Rep. Linda Sánchez says she's poised to introduce legislation that would ban virtually everything — "even a bench" — from bearing President TrumpDonald TrumpOhio Republican who voted to impeach Trump says he won't seek reelection Youngkin breaks with Trump on whether Democrats will cheat in the Virginia governor's race Trump endorses challenger in Michigan AG race MORE's name.

“I don't believe that a seditious occupant of the White House should have — ever have anything named after him," the California Democrat said of Trump in an interview with People published Monday, referring to Trump's efforts to cast doubt on the results of the 2020 election and his words of encouragement to a crowd of supporters before they laid siege to the Capitol on Wednesday.

“I don't think that he deserves any of the benefits that are conferred on prior presidents,” Sánchez said.


"I am working on a bill that would mean that nothing — not even a bench, no airport, no highway, no school — nothing — ever bear the name of this traitor," she added.

Sánchez opened up about her experience using desks to barricade the doors inside her rooms in the Rayburn House Office Building in attempt to keep the growing mob out. The lawmaker said she and her chief of staff grabbed baseball bats she stores in her office as a player on the Congressional Women's Softball team as rioters were "gleefully desecrating" the Capitol in an effort to prevent the certification of President-elect Joe BidenJoe BidenTrump endorses challenger in Michigan AG race On The Money: Democrats get to the hard part Health Care — GOP attorneys general warn of legal battle over Biden's vaccine mandate MORE's Electoral College victory.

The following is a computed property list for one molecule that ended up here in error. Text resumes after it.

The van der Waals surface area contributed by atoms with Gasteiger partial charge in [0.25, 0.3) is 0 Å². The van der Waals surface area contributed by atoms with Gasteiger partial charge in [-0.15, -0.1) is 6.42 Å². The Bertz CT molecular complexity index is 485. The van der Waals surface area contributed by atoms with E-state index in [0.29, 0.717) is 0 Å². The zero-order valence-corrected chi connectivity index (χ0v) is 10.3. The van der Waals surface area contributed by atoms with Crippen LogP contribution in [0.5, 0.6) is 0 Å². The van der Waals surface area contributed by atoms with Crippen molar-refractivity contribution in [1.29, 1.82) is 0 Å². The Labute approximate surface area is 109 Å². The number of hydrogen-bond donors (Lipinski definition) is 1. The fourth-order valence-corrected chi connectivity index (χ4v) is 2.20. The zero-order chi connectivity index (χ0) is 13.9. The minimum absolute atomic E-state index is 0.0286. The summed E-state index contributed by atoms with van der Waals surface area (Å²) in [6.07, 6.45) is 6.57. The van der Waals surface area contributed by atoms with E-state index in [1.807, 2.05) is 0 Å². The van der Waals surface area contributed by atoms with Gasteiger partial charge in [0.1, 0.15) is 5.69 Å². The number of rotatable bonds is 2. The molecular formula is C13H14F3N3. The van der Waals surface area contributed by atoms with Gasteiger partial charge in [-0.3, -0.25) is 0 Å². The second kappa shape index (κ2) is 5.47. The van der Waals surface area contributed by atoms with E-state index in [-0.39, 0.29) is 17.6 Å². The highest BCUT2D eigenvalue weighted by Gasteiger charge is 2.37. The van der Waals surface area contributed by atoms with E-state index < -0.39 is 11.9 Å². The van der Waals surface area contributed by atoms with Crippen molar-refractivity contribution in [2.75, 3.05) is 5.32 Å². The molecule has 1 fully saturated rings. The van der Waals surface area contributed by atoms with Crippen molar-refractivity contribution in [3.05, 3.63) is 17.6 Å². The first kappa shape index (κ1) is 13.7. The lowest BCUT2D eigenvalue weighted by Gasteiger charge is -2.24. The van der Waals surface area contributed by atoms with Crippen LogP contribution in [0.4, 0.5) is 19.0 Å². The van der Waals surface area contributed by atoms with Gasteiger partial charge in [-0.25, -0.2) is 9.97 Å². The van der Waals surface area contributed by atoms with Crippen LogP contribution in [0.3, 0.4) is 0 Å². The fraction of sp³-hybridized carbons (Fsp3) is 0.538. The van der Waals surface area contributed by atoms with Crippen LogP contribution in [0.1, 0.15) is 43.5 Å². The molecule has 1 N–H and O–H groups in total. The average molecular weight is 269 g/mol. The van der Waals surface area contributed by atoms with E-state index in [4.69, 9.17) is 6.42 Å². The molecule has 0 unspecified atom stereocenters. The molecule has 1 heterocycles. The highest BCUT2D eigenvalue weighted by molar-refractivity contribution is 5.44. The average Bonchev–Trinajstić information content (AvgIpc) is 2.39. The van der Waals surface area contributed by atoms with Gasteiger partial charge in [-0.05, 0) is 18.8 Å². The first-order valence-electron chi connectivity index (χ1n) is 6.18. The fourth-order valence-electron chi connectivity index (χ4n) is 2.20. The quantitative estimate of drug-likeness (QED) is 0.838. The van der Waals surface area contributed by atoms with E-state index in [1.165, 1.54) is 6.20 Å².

At least five people died as result of the ensuing violence.

“I remember just thinking to myself, 'I want to live to see my son grow up,'” Sánchez told the magazine.

In the wake of the attacks, Rep. Joaquin CastroJoaquin CastroHarris's delayed trip to Vietnam ratchets up Havana Syndrome fears Lawmakers flooded with calls for help on Afghanistan exit Lawmakers can't reconcile weakening the SALT cap with progressive goals MORE (D-Texas) announced he would be introducing seemingly similar legislation that would prevent any federal buildings or property from being named after the 45th president.


Trump "incited an insurrection that damaged some our nation’s most significant and sacred federal property," Castro said in a tweet last Thursday. "Donald Trump should never become a future generation’s confederate symbol."

On Monday, a trio of House Democrats introduced an article of impeachment against Trump, accusing him of inciting his supporters to carry out the riot.

“[I]ncited by President Trump, members of the crowd he had addressed, in an attempt to … interfere with the Joint Session’s solemn constitutional duty to certify the results of the 2020 Presidential election, unlawfully breached and vandalized the Capitol, injured and killed law enforcement personnel, menaced Members of Congress, the Vice President and Congressional personnel, and engaged in other violent, deadly, destructive, and seditious acts,” the impeachment article states.